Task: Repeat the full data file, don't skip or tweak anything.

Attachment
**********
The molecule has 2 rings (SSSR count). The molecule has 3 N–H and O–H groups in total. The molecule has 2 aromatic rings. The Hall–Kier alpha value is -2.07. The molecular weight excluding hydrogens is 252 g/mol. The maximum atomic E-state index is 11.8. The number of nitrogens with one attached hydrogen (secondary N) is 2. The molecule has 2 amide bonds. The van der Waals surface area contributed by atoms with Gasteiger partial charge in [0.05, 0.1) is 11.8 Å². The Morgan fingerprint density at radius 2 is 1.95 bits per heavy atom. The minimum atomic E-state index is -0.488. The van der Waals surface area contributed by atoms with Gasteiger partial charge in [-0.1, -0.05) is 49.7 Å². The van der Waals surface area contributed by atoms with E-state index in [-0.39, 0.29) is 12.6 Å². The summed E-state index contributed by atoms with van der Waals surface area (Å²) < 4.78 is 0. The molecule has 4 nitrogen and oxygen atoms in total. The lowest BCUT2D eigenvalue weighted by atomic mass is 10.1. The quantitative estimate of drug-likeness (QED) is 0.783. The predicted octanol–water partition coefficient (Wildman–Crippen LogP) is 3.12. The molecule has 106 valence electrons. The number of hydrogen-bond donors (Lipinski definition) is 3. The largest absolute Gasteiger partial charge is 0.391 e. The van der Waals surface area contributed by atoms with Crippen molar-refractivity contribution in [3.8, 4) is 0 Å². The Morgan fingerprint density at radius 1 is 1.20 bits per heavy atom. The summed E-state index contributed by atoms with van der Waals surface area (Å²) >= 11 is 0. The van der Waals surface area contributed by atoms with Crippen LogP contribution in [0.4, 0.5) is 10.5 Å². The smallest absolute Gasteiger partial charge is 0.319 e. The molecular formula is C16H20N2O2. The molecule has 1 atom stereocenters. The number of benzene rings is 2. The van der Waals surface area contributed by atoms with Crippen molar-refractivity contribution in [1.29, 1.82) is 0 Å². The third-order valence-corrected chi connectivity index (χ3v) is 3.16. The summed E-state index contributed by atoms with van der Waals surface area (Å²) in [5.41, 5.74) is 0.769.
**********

The molecule has 2 rings (SSSR count). The molecule has 3 N–H and O–H groups in total. The molecule has 2 aromatic rings. The Hall–Kier alpha value is -2.07. The molecular weight excluding hydrogens is 252 g/mol. The maximum atomic E-state index is 11.8. The number of nitrogens with one attached hydrogen (secondary N) is 2. The molecule has 2 amide bonds. The van der Waals surface area contributed by atoms with Gasteiger partial charge in [0.05, 0.1) is 11.8 Å². The Morgan fingerprint density at radius 2 is 1.95 bits per heavy atom. The minimum atomic E-state index is -0.488. The van der Waals surface area contributed by atoms with Gasteiger partial charge in [-0.1, -0.05) is 49.7 Å². The van der Waals surface area contributed by atoms with E-state index in [-0.39, 0.29) is 12.6 Å². The summed E-state index contributed by atoms with van der Waals surface area (Å²) < 4.78 is 0. The molecule has 4 nitrogen and oxygen atoms in total. The lowest BCUT2D eigenvalue weighted by atomic mass is 10.1. The quantitative estimate of drug-likeness (QED) is 0.783. The predicted octanol–water partition coefficient (Wildman–Crippen LogP) is 3.12. The molecule has 106 valence electrons. The number of hydrogen-bond donors (Lipinski definition) is 3. The largest absolute Gasteiger partial charge is 0.391 e. The van der Waals surface area contributed by atoms with Crippen molar-refractivity contribution in [3.8, 4) is 0 Å². The Morgan fingerprint density at radius 1 is 1.20 bits per heavy atom. The summed E-state index contributed by atoms with van der Waals surface area (Å²) >= 11 is 0. The van der Waals surface area contributed by atoms with Crippen LogP contribution in [0.4, 0.5) is 10.5 Å². The smallest absolute Gasteiger partial charge is 0.319 e. The molecular formula is C16H20N2O2. The molecule has 1 atom stereocenters. The number of benzene rings is 2. The van der Waals surface area contributed by atoms with Crippen molar-refractivity contribution in [1.29, 1.82) is 0 Å². The third-order valence-corrected chi connectivity index (χ3v) is 3.16. The summed E-state index contributed by atoms with van der Waals surface area (Å²) in [5.41, 5.74) is 0.769.